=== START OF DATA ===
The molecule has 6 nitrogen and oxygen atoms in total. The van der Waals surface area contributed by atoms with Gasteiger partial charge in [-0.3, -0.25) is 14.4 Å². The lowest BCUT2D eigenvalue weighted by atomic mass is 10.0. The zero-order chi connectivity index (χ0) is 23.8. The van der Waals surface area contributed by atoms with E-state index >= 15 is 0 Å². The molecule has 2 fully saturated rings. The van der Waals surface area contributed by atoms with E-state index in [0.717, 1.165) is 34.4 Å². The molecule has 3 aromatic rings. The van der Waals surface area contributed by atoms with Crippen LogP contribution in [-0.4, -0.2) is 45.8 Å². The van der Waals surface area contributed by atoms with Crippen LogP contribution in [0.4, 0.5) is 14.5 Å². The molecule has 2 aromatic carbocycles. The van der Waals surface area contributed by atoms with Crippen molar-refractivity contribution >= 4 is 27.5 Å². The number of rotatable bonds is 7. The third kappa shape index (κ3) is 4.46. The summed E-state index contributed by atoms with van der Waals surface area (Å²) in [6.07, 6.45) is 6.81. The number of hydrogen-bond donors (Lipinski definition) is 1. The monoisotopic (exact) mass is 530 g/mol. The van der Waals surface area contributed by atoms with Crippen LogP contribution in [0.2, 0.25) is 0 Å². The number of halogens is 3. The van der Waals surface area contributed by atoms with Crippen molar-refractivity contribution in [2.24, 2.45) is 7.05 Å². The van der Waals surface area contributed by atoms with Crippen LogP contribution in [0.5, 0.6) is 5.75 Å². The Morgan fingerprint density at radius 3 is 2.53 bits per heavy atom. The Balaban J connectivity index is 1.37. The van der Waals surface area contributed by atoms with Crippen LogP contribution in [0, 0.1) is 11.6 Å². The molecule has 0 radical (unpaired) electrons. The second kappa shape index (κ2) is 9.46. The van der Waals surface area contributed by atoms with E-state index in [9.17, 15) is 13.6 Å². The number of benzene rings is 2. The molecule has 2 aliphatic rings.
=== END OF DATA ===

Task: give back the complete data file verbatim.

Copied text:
The molecule has 6 nitrogen and oxygen atoms in total. The van der Waals surface area contributed by atoms with Gasteiger partial charge in [-0.3, -0.25) is 14.4 Å². The lowest BCUT2D eigenvalue weighted by atomic mass is 10.0. The zero-order chi connectivity index (χ0) is 23.8. The van der Waals surface area contributed by atoms with E-state index >= 15 is 0 Å². The molecule has 2 fully saturated rings. The van der Waals surface area contributed by atoms with E-state index in [0.717, 1.165) is 34.4 Å². The molecule has 3 aromatic rings. The van der Waals surface area contributed by atoms with Crippen LogP contribution in [-0.4, -0.2) is 45.8 Å². The van der Waals surface area contributed by atoms with Crippen LogP contribution in [0.4, 0.5) is 14.5 Å². The molecule has 2 aromatic carbocycles. The van der Waals surface area contributed by atoms with Crippen molar-refractivity contribution >= 4 is 27.5 Å². The number of rotatable bonds is 7. The third kappa shape index (κ3) is 4.46. The summed E-state index contributed by atoms with van der Waals surface area (Å²) in [6.07, 6.45) is 6.81. The number of hydrogen-bond donors (Lipinski definition) is 1. The monoisotopic (exact) mass is 530 g/mol. The van der Waals surface area contributed by atoms with Crippen LogP contribution in [0.2, 0.25) is 0 Å². The number of halogens is 3. The van der Waals surface area contributed by atoms with Crippen molar-refractivity contribution in [2.24, 2.45) is 7.05 Å². The van der Waals surface area contributed by atoms with Crippen LogP contribution in [0.5, 0.6) is 5.75 Å². The Morgan fingerprint density at radius 3 is 2.53 bits per heavy atom. The Balaban J connectivity index is 1.37. The van der Waals surface area contributed by atoms with Crippen LogP contribution in [0, 0.1) is 11.6 Å². The molecule has 0 radical (unpaired) electrons. The second kappa shape index (κ2) is 9.46. The van der Waals surface area contributed by atoms with E-state index in [9.17, 15) is 13.6 Å². The number of benzene rings is 2. The molecule has 2 aliphatic rings.